6.47 percent of borrowers would cut off their pinky finger
4.68 percent of borrowers would move to Syria for life
4.09 percent of borrowers would contract a random sexually transmitted disease (STD) for life
Millennials, my generation fueled by cheap labored electronics and dank memes, are willing to give up social media and texting!?
In literal terms, the human-fucking-species is slowing down because of student loan debt.
“Student debt weighs on every decision I make, from food shopping, to where I choose to live, to how I spend my free time, to what clothes I wear, and ultimately, what career I choose.” – ASA survey respondent, 2013.
Aside from daydreams of finding a crossroads, summoning the devil, and trading my soul for a debt free status, I usually just fantasize about never going to college in the first place. Next to a house, a college degree is probably the most expensive thing someone my age will buy. Yet given the social norm and borderline expectation of attending college, it’s given a minimal amount of thought whether or not it’s the right choice. Would I work in my current field without my $27,000 piece of paper? Probably not. But, would that matter? Statistically speaking, shit no.
As reported by CNBC, a 2013 Gallup poll of 150,000 surveyed full and part-time workers found that 52 percent were disengaged and uninspired by their work. Even worse, roughly 18 percent of those surveyed actively hated their jobs enough to spread Squidward-status woe throughout the company. Gallup noted those belonging to the bluesy 18 percent cost the U.S. up to $550 billion annually in lost productivity.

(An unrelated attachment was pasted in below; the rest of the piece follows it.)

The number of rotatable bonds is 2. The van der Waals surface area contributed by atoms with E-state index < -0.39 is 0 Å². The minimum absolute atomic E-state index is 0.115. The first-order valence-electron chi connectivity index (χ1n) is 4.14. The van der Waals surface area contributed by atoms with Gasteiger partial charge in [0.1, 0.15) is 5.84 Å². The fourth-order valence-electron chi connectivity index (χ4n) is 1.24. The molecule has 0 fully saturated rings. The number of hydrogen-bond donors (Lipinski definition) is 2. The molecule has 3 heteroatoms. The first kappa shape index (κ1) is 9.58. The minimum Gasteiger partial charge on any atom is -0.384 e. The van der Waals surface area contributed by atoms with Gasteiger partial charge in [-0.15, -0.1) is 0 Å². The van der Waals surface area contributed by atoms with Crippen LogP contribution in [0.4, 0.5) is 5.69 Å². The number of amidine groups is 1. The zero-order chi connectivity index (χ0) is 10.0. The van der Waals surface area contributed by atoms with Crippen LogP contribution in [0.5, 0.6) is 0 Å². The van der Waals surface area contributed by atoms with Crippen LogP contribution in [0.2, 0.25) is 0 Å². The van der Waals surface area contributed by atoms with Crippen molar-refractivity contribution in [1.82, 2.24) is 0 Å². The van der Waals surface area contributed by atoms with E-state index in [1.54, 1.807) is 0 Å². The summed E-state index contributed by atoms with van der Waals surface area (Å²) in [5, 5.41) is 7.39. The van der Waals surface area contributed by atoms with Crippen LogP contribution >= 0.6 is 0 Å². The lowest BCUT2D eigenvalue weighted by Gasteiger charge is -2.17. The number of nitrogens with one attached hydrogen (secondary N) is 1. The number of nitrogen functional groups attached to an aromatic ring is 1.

After having some form of job for a decade, I’ve realized most gigs (not all) will feel like the music playing while placed on hold when calling a business. Sure it’s nice to have, and you definitely notice if it’s not there, but you don’t feel that J. Cole or Drake hypeness when jamming the top 10 tracks brought to you by U.S. Bank.
Some jobs come with free coffee in the break room, some come with opportunities to steal entire boxes of frozen popcorn shrimp, some let you drink after hours at the bar nearly free, most come with a new weed hook-up, but they all generally feel like waiting in line at the post office. Of course, there are folks working true passions, or perhaps see the true value of their labor for society. But, unfortunately, these people are in a minority (30 percent according to the Gallup poll mentioned above).
A professor once told me in undergrad that eventually, a college degree will be worth what a high school degree was a generation ago. That was the point at which I should have dropped out and picked a reasonable profession like carpenter or electrician. Not only because trade or vocational schools are significantly more affordable AND come out with roughly the same pay compared to many four-year degrees, but also for their practicality. When are buildings or electricity ever going away? Hell, if I’m going to more or less loathe my job for the majority of my adult life, I might as well come in handy if society were to ever collapse.